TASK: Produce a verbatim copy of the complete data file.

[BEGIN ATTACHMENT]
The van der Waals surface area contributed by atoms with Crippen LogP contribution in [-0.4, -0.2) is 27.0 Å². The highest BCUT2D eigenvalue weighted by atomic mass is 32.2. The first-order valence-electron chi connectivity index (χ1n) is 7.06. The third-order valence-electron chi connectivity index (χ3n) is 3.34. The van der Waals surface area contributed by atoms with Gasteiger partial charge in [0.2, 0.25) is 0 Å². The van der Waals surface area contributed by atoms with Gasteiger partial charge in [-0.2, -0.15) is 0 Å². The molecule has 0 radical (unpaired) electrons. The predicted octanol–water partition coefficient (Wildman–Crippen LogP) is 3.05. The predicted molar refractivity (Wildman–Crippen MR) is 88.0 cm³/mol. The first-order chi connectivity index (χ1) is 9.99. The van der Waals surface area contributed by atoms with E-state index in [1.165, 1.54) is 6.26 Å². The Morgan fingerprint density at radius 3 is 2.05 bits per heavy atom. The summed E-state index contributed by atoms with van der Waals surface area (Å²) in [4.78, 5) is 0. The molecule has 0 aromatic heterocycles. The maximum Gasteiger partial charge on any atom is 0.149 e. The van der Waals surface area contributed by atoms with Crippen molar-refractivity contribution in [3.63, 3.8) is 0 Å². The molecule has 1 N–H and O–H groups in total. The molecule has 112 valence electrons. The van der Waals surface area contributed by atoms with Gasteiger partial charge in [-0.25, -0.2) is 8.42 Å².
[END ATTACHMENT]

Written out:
The van der Waals surface area contributed by atoms with Crippen LogP contribution in [-0.4, -0.2) is 27.0 Å². The highest BCUT2D eigenvalue weighted by atomic mass is 32.2. The first-order valence-electron chi connectivity index (χ1n) is 7.06. The third-order valence-electron chi connectivity index (χ3n) is 3.34. The van der Waals surface area contributed by atoms with Gasteiger partial charge in [0.2, 0.25) is 0 Å². The van der Waals surface area contributed by atoms with Gasteiger partial charge in [-0.2, -0.15) is 0 Å². The molecule has 0 radical (unpaired) electrons. The predicted octanol–water partition coefficient (Wildman–Crippen LogP) is 3.05. The predicted molar refractivity (Wildman–Crippen MR) is 88.0 cm³/mol. The first-order chi connectivity index (χ1) is 9.99. The van der Waals surface area contributed by atoms with E-state index in [1.165, 1.54) is 6.26 Å². The Morgan fingerprint density at radius 3 is 2.05 bits per heavy atom. The summed E-state index contributed by atoms with van der Waals surface area (Å²) in [4.78, 5) is 0. The molecule has 0 aromatic heterocycles. The maximum Gasteiger partial charge on any atom is 0.149 e. The van der Waals surface area contributed by atoms with Crippen molar-refractivity contribution in [3.63, 3.8) is 0 Å². The molecule has 1 N–H and O–H groups in total. The molecule has 112 valence electrons. The van der Waals surface area contributed by atoms with Gasteiger partial charge in [-0.25, -0.2) is 8.42 Å².